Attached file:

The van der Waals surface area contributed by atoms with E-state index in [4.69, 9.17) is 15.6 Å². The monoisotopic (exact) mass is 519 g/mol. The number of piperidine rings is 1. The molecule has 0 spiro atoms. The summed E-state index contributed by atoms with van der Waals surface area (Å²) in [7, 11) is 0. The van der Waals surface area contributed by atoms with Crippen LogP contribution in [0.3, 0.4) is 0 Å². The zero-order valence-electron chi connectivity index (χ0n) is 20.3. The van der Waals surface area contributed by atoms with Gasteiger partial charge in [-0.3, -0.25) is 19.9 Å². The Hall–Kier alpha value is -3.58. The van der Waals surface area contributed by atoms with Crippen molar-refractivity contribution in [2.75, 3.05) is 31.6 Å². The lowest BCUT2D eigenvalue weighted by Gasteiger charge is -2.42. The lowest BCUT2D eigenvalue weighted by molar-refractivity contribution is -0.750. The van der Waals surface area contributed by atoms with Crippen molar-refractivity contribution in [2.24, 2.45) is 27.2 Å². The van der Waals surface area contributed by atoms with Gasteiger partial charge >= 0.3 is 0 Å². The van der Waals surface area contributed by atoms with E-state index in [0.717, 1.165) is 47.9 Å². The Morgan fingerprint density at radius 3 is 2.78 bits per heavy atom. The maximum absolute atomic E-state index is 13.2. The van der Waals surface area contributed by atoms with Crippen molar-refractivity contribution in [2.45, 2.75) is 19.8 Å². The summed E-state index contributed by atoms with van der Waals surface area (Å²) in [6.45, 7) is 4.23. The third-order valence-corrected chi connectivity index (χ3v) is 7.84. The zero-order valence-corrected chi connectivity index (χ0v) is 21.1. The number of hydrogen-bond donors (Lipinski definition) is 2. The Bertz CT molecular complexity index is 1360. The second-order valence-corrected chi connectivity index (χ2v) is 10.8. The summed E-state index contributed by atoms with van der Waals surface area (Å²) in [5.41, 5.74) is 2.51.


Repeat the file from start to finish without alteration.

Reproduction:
The van der Waals surface area contributed by atoms with E-state index in [4.69, 9.17) is 15.6 Å². The monoisotopic (exact) mass is 519 g/mol. The number of piperidine rings is 1. The molecule has 0 spiro atoms. The summed E-state index contributed by atoms with van der Waals surface area (Å²) in [7, 11) is 0. The van der Waals surface area contributed by atoms with Crippen LogP contribution in [0.3, 0.4) is 0 Å². The zero-order valence-electron chi connectivity index (χ0n) is 20.3. The van der Waals surface area contributed by atoms with Gasteiger partial charge in [-0.3, -0.25) is 19.9 Å². The Hall–Kier alpha value is -3.58. The van der Waals surface area contributed by atoms with Crippen molar-refractivity contribution in [2.75, 3.05) is 31.6 Å². The lowest BCUT2D eigenvalue weighted by Gasteiger charge is -2.42. The lowest BCUT2D eigenvalue weighted by molar-refractivity contribution is -0.750. The van der Waals surface area contributed by atoms with Crippen molar-refractivity contribution in [2.24, 2.45) is 27.2 Å². The van der Waals surface area contributed by atoms with Gasteiger partial charge >= 0.3 is 0 Å². The van der Waals surface area contributed by atoms with E-state index in [0.717, 1.165) is 47.9 Å². The Morgan fingerprint density at radius 3 is 2.78 bits per heavy atom. The maximum absolute atomic E-state index is 13.2. The van der Waals surface area contributed by atoms with Crippen molar-refractivity contribution in [2.45, 2.75) is 19.8 Å². The summed E-state index contributed by atoms with van der Waals surface area (Å²) in [6.45, 7) is 4.23. The third-order valence-corrected chi connectivity index (χ3v) is 7.84. The zero-order valence-corrected chi connectivity index (χ0v) is 21.1. The number of hydrogen-bond donors (Lipinski definition) is 2. The Bertz CT molecular complexity index is 1360. The second-order valence-corrected chi connectivity index (χ2v) is 10.8. The summed E-state index contributed by atoms with van der Waals surface area (Å²) in [5.41, 5.74) is 2.51.